Sales of previously owned homes fell nearly 6% in July compared with June, according to a monthly report from the National Association of Realtors.
The sales count declined to a seasonally adjusted annualized rate of 4.81 million units, the group added. It is the slowest sales pace since November 2015, with the exception of a brief plunge at the beginning of the Covid pandemic.
Sales dropped about 20% from the same month a year ago.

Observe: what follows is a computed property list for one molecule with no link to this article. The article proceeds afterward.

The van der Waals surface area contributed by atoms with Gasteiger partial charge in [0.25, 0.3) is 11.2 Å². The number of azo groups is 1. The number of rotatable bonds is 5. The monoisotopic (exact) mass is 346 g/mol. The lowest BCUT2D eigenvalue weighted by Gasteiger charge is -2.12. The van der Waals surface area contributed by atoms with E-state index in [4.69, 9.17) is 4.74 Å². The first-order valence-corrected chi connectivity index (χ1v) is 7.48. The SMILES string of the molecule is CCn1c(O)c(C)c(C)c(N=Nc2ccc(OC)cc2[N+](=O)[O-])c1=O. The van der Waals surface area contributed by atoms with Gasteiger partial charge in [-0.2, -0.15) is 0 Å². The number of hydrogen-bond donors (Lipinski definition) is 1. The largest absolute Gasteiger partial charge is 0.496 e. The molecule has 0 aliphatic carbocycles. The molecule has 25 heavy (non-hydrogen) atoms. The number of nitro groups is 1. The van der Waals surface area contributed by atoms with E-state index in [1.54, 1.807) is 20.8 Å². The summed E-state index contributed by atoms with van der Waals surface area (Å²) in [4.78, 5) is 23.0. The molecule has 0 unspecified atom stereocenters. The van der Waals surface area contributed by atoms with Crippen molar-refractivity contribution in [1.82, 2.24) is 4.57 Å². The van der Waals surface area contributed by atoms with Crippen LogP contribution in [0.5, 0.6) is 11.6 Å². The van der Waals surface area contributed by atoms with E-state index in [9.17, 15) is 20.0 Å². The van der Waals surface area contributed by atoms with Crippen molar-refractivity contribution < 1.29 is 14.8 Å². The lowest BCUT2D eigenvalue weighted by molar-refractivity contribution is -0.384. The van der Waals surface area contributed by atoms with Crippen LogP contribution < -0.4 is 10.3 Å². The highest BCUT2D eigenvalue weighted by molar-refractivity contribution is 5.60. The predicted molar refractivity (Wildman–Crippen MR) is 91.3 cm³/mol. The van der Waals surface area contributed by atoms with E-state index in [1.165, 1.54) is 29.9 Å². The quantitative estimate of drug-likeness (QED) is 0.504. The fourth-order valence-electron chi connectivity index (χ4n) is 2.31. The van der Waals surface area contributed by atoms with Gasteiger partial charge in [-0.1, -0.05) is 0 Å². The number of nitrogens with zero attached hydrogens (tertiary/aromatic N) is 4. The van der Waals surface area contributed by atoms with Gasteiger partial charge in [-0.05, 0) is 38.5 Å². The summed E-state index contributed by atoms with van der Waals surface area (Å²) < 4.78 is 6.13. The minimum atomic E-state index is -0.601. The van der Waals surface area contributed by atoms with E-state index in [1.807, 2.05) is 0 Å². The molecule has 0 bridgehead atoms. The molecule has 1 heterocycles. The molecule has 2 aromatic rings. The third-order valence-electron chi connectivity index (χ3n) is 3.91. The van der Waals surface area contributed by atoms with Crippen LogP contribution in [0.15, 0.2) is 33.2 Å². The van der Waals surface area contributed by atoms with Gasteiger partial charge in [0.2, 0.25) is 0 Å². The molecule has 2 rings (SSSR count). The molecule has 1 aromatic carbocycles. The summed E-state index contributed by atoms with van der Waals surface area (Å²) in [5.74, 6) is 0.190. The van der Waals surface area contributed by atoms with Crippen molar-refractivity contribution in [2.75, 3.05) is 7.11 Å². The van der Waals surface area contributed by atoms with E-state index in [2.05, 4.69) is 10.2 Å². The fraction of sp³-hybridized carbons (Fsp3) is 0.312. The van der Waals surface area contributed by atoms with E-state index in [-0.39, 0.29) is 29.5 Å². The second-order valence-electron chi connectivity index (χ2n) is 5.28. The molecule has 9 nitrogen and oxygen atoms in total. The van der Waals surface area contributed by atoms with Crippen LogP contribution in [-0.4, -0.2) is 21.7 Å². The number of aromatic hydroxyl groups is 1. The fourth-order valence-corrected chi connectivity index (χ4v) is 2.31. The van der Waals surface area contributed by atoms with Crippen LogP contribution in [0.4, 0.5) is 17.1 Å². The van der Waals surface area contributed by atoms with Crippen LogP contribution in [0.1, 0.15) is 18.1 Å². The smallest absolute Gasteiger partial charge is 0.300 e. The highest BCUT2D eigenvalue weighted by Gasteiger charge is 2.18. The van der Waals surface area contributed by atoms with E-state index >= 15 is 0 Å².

“In terms of economic impact we are surely in a housing recession because builders are not building,” said Lawrence Yun, chief economist for the Realtors. “However, are homeowners in a recession? Absolutely not. Homeowners are still very comfortable financially.”
The July sales figures are based on closings, so the contracts were likely signed in May and June. Mortgage rates spiked higher in June, with the average rate on the 30-year fixed loan crossing 6%, according to Mortgage News Daily. It then settled back into the high 5% range. That rate started this year around 3%, so the hit to affordability in June was hard, especially coupled with soaring inflation.
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